A: This is something that we really need to be working on. Nowadays, we hardly write any checks and I’m pretty sure no one our age knows how to balance a checkbook. Online banking has made managing a budget so much easier….and there is so much less accountability. One thing that we try to do is write down all our spending for the month. We are honestly pretty terrible at this, but on the months that we actually write everything down, we are much more accountable. We honestly don’t have a budget ($200 for groceries, $20 for clothes), and sometimes I think that it would be much easier to have one. I know that my brother and sister in law do an excellent job at creating and sticking with a budget. Perhaps I’ll have him write a guest post on his budget to help you all out! I have also heard excellent things on the Dave Ramsey envelope system. However, this is my blog and I’m just going to be completely honest in saying that we don’t have a budget. We simply try to spend as little as possible in all areas.
Q: Do you have a budget?
A: Actually, we don’t. I actually don’t recommend this system, but it works really, really well for us. I don’t have a grocery budget or an allowance or a saving budget. While I don’t neccessarily recommend this method, we have decided that this works for us. I spend my money on groceries, we pay all our bills and usually about once a month we purchase some extras, usually through Amazon. We also do put some things towards savings, but that honestly just depends on the month and the most pressing needs on our list.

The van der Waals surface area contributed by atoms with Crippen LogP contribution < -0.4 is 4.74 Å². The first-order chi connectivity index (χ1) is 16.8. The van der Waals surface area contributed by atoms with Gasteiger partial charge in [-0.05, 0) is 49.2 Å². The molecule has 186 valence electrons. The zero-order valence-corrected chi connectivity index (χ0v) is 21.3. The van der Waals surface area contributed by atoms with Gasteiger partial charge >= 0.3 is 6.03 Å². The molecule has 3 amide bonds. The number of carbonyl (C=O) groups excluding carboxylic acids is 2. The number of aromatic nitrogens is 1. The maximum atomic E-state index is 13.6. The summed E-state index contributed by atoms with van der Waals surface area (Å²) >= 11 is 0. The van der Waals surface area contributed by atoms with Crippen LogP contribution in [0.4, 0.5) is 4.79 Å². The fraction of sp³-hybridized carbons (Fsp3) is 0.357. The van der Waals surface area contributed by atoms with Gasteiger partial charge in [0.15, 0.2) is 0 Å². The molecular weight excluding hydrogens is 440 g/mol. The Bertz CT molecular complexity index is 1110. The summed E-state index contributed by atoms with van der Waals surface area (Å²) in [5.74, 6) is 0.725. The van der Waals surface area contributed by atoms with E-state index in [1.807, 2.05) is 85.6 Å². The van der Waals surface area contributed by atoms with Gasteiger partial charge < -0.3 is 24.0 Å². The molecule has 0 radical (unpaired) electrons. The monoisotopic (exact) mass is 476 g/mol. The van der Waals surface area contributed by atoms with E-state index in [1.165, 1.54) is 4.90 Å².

Q: How do you pay off your debts and manage your mortgage payment?
This, my friends, is one of the huge ways that we differ from the average American. We have both agreed that when it comes to debt, we want to pay it off as fast as possible. When you have debt, someone is collecting interest on that debt. Every given month, the interest collected is a percentage of the money that you owe. So when we first took out a mortgage, our loan was big. Let’s just say $2,000 to make it easy. (Clearly that is not the real number, or we would be living in a shack) Anyways, at the beginning, if our interest rate is 10% (again, not the real number), the first few months we will be paying $200 in interest. So if we pay the minimum payment for a few months, bringing our loan down to $1,500 and the interest rate is at 10% still, then we will only be paying $150 in interest.
So our strategy is to pay off our loans as quickly and as efficiently as possible. That means that our budget is essentially groceries, bills, tithe, a little bit for savings…and then the remaining money goes towards our mortgage payment, even if it is WAY over the minimum monthly payment. We used this strategy to pay off my student loans and we paid off $15,000 in a year. Of course, as I mentioned above…we were both working. Our mortgage is not going to go quite as quickly with only one income.
So often the American/human mindset is that if we get a promotion or make a little more money, we can therefore spend a little more money. But Theo and I have agreed that it is far more beneficial to live at the same level, not suddenly spending every extra penny that we make. Instead, we try to save it. Invest it. Put it towards something beneficial to our future, like stock or investment property, instead of going on more date nights or spending money on things that we didn’t need before.
Q: Do you ever have arguments over your finances?
What couple doesn’t? Seriously. When you have two people with different personalities, different desires for leisure activities, different love languages, and sometimes different dreams, it gets a little sticky. Something that I feel is very important is a complete waste to Theo, and something that he feels is very important is a complete waste to me. It takes talking through things, and in the end, I need to trust Theo that he can make the right decision regarding our money. And Theo has the responsibility of making the wisest decision possible. Fighting over money is not uncommon. AT. ALL.